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Landlords Exit Private Rental Market Ahead of Labour’s Potential Reforms

British landlords are reportedly exiting the private rented sector in droves, listing their properties for sale as they brace for Labour’s first King’s Speech. According to claims from the website Guido Fawkes, the sector anticipates a wave of stringent measures that Labour has championed while in opposition, including a total ban on no-fault evictions.

Labour has pledged to outlaw Section 21 evictions from “day one” if they come into power, creating significant unease among landlords. The anticipated reforms have sparked concerns about the future viability of renting properties in the UK.

Guido Fawkes identifies several potential Labour measures that could drastically reshape the rental market:

  • Total Ban on No-Fault Evictions: Labour is expected to prohibit landlords from evicting tenants without a specific reason.
  • Introduction of Rent Caps: Shadow Chancellor Rachel Reeves has expressed support for capping rents, a move that could limit the amount landlords can charge.
  • Restrictions on Selling Properties: New rules could prevent landlords from selling their properties within the first two years of a new tenancy, extending the current restriction period by 18 months.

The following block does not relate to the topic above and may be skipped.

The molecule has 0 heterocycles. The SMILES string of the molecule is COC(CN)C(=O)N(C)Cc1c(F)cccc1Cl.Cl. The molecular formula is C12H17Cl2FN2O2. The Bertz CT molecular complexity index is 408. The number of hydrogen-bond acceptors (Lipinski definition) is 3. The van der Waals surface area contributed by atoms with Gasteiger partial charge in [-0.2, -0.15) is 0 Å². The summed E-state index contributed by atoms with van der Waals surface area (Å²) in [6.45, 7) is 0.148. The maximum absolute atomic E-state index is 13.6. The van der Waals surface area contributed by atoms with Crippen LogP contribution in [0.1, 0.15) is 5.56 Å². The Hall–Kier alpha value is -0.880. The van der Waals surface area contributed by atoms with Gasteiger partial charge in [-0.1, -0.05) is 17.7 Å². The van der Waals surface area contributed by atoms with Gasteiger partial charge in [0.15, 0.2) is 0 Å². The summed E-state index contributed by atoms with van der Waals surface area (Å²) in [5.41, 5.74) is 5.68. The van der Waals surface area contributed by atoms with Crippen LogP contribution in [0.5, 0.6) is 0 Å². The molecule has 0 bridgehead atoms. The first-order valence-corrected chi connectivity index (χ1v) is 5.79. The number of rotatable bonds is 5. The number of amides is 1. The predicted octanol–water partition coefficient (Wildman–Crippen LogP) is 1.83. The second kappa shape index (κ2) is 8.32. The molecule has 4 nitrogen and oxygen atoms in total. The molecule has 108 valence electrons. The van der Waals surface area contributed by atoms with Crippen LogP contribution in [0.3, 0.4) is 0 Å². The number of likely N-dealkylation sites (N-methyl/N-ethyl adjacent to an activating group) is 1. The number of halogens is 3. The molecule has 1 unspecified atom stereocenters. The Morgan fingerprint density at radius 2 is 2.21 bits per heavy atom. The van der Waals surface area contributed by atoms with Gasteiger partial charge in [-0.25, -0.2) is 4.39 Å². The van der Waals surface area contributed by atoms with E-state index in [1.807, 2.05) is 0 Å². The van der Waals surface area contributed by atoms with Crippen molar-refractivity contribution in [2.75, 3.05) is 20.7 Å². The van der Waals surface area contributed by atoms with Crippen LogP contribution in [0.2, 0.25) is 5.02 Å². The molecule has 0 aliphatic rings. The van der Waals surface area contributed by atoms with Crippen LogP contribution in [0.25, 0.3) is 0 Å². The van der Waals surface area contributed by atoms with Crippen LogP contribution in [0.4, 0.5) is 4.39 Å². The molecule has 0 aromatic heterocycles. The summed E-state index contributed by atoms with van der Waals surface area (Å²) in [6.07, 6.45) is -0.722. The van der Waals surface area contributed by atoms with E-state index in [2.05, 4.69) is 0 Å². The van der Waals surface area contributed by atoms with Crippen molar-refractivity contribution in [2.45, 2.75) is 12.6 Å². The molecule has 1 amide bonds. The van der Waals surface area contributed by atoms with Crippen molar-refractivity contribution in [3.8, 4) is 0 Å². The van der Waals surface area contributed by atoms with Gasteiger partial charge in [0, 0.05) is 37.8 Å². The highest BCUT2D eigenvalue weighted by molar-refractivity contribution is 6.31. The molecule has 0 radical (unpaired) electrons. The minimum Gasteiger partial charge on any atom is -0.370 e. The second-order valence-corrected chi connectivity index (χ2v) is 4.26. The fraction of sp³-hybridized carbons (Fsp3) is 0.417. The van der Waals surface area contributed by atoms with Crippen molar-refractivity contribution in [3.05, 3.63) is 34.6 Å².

• Family Occupancy Requirement: Landlords might be required to move a family member into a property for at least the first two years of a tenancy, up from the current six months.
  • Tenant Purchase Offers: Landlords could be compelled to offer tenants the option to buy the property instead of facing eviction.
  • Controversial Hardship Test: Courts may gain the power to deny possession orders if evictions would cause greater hardship to tenants than landlords, a measure expected to favour tenants.
  • Abolition of Persistent Rent Arrears Evictions: The new regulations might eliminate “persistent rent arrears” as a valid reason for eviction, affecting cases where tenants fall into two months of arrears at least three times.

With one in five UK homes currently in the private rental sector, these proposed reforms are anticipated to have a significant impact on housing supply. The uncertainty has prompted many landlords to reconsider their positions, potentially exacerbating the housing shortage.

As the sector awaits Labour’s formal policy announcements, the exodus of landlords signals a turbulent period ahead for the UK’s rental market.

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